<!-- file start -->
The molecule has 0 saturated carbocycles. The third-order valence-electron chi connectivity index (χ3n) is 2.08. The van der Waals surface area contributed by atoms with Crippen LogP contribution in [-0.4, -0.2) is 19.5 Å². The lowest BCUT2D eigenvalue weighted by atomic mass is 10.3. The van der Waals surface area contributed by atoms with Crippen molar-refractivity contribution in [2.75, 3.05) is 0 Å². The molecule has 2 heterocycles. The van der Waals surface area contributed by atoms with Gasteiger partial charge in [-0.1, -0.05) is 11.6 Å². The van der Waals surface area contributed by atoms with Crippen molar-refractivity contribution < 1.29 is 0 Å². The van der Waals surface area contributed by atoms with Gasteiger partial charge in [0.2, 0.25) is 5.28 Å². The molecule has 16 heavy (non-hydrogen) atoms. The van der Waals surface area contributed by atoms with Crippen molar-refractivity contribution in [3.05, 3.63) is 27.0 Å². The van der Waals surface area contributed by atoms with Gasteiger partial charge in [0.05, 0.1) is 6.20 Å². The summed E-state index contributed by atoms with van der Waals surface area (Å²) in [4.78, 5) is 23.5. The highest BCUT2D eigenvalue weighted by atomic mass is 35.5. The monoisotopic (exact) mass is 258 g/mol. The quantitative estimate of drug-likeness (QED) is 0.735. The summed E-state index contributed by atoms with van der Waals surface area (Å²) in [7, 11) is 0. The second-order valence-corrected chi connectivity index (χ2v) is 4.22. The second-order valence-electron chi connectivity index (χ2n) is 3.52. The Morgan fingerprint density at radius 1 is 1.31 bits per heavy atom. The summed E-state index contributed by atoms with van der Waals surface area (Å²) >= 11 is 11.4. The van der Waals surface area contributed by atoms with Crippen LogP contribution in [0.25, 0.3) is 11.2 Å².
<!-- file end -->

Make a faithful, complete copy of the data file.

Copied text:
The molecule has 0 saturated carbocycles. The third-order valence-electron chi connectivity index (χ3n) is 2.08. The van der Waals surface area contributed by atoms with Crippen LogP contribution in [-0.4, -0.2) is 19.5 Å². The lowest BCUT2D eigenvalue weighted by atomic mass is 10.3. The van der Waals surface area contributed by atoms with Crippen molar-refractivity contribution in [2.75, 3.05) is 0 Å². The molecule has 2 heterocycles. The van der Waals surface area contributed by atoms with Gasteiger partial charge in [-0.1, -0.05) is 11.6 Å². The van der Waals surface area contributed by atoms with Crippen molar-refractivity contribution < 1.29 is 0 Å². The van der Waals surface area contributed by atoms with Gasteiger partial charge in [0.2, 0.25) is 5.28 Å². The molecule has 16 heavy (non-hydrogen) atoms. The van der Waals surface area contributed by atoms with Crippen molar-refractivity contribution in [3.05, 3.63) is 27.0 Å². The van der Waals surface area contributed by atoms with Gasteiger partial charge in [0.05, 0.1) is 6.20 Å². The summed E-state index contributed by atoms with van der Waals surface area (Å²) in [4.78, 5) is 23.5. The highest BCUT2D eigenvalue weighted by atomic mass is 35.5. The monoisotopic (exact) mass is 258 g/mol. The quantitative estimate of drug-likeness (QED) is 0.735. The summed E-state index contributed by atoms with van der Waals surface area (Å²) in [7, 11) is 0. The second-order valence-corrected chi connectivity index (χ2v) is 4.22. The second-order valence-electron chi connectivity index (χ2n) is 3.52. The Morgan fingerprint density at radius 1 is 1.31 bits per heavy atom. The summed E-state index contributed by atoms with van der Waals surface area (Å²) >= 11 is 11.4. The van der Waals surface area contributed by atoms with Crippen LogP contribution in [0.25, 0.3) is 11.2 Å².